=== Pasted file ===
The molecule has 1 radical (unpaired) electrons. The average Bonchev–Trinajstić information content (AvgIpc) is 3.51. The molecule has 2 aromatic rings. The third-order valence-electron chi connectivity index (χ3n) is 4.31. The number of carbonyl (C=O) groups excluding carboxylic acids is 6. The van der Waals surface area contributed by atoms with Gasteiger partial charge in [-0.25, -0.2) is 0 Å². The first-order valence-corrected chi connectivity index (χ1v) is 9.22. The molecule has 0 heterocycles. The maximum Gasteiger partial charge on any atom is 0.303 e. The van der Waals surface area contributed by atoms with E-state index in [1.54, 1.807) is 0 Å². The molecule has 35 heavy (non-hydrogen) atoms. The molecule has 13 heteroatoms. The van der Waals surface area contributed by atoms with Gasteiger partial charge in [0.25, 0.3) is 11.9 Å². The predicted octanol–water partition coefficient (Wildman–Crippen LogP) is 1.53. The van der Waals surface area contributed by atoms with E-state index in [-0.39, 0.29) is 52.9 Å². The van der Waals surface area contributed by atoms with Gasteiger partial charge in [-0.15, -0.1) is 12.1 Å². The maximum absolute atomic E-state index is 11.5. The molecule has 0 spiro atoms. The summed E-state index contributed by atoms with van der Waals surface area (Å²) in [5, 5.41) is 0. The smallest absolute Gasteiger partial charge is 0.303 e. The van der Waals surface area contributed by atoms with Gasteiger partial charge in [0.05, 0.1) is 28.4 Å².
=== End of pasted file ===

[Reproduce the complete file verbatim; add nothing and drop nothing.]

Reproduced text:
The molecule has 1 radical (unpaired) electrons. The average Bonchev–Trinajstić information content (AvgIpc) is 3.51. The molecule has 2 aromatic rings. The third-order valence-electron chi connectivity index (χ3n) is 4.31. The number of carbonyl (C=O) groups excluding carboxylic acids is 6. The van der Waals surface area contributed by atoms with Gasteiger partial charge in [-0.25, -0.2) is 0 Å². The first-order valence-corrected chi connectivity index (χ1v) is 9.22. The molecule has 0 heterocycles. The maximum Gasteiger partial charge on any atom is 0.303 e. The van der Waals surface area contributed by atoms with E-state index in [1.54, 1.807) is 0 Å². The molecule has 35 heavy (non-hydrogen) atoms. The molecule has 13 heteroatoms. The van der Waals surface area contributed by atoms with Gasteiger partial charge in [0.25, 0.3) is 11.9 Å². The predicted octanol–water partition coefficient (Wildman–Crippen LogP) is 1.53. The van der Waals surface area contributed by atoms with E-state index in [-0.39, 0.29) is 52.9 Å². The van der Waals surface area contributed by atoms with Gasteiger partial charge in [-0.15, -0.1) is 12.1 Å². The maximum absolute atomic E-state index is 11.5. The molecule has 0 spiro atoms. The summed E-state index contributed by atoms with van der Waals surface area (Å²) in [5, 5.41) is 0. The smallest absolute Gasteiger partial charge is 0.303 e. The van der Waals surface area contributed by atoms with Gasteiger partial charge in [0.05, 0.1) is 28.4 Å².